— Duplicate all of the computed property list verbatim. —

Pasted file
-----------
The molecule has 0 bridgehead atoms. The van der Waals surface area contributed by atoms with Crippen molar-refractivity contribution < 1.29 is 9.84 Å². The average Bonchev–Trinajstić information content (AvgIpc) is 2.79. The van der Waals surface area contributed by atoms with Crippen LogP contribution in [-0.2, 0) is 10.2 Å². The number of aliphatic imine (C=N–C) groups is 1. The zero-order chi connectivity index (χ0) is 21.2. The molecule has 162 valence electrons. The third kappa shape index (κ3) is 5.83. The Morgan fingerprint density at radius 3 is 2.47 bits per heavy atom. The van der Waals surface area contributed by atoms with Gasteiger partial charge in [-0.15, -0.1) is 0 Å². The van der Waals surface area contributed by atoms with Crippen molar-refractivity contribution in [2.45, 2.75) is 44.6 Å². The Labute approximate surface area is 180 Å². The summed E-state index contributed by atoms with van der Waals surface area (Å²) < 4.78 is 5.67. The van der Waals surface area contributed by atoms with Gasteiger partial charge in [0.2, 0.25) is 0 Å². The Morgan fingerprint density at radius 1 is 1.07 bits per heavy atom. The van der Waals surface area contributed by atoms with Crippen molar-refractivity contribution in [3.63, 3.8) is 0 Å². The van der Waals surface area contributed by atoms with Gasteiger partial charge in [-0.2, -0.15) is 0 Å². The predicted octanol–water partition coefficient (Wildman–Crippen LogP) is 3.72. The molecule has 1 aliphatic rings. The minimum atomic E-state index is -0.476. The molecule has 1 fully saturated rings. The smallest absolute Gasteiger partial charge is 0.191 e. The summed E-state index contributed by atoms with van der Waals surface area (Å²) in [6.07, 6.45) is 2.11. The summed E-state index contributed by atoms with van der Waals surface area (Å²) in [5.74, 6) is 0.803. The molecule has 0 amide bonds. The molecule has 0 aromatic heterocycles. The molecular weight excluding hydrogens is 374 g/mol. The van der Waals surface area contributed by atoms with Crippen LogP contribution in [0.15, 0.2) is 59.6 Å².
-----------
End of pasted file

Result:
The molecule has 0 bridgehead atoms. The van der Waals surface area contributed by atoms with Crippen molar-refractivity contribution < 1.29 is 9.84 Å². The average Bonchev–Trinajstić information content (AvgIpc) is 2.79. The van der Waals surface area contributed by atoms with Crippen LogP contribution in [-0.2, 0) is 10.2 Å². The number of aliphatic imine (C=N–C) groups is 1. The zero-order chi connectivity index (χ0) is 21.2. The molecule has 162 valence electrons. The third kappa shape index (κ3) is 5.83. The Morgan fingerprint density at radius 3 is 2.47 bits per heavy atom. The van der Waals surface area contributed by atoms with Gasteiger partial charge in [-0.15, -0.1) is 0 Å². The van der Waals surface area contributed by atoms with Crippen molar-refractivity contribution in [2.45, 2.75) is 44.6 Å². The Labute approximate surface area is 180 Å². The summed E-state index contributed by atoms with van der Waals surface area (Å²) < 4.78 is 5.67. The van der Waals surface area contributed by atoms with Gasteiger partial charge in [0.2, 0.25) is 0 Å². The Morgan fingerprint density at radius 1 is 1.07 bits per heavy atom. The van der Waals surface area contributed by atoms with Crippen molar-refractivity contribution in [3.63, 3.8) is 0 Å². The van der Waals surface area contributed by atoms with Gasteiger partial charge in [-0.2, -0.15) is 0 Å². The predicted octanol–water partition coefficient (Wildman–Crippen LogP) is 3.72. The molecule has 1 aliphatic rings. The minimum atomic E-state index is -0.476. The molecule has 1 fully saturated rings. The smallest absolute Gasteiger partial charge is 0.191 e. The summed E-state index contributed by atoms with van der Waals surface area (Å²) in [6.07, 6.45) is 2.11. The summed E-state index contributed by atoms with van der Waals surface area (Å²) in [5.74, 6) is 0.803. The molecule has 0 amide bonds. The molecule has 0 aromatic heterocycles. The molecular weight excluding hydrogens is 374 g/mol. The van der Waals surface area contributed by atoms with Crippen LogP contribution in [0.15, 0.2) is 59.6 Å².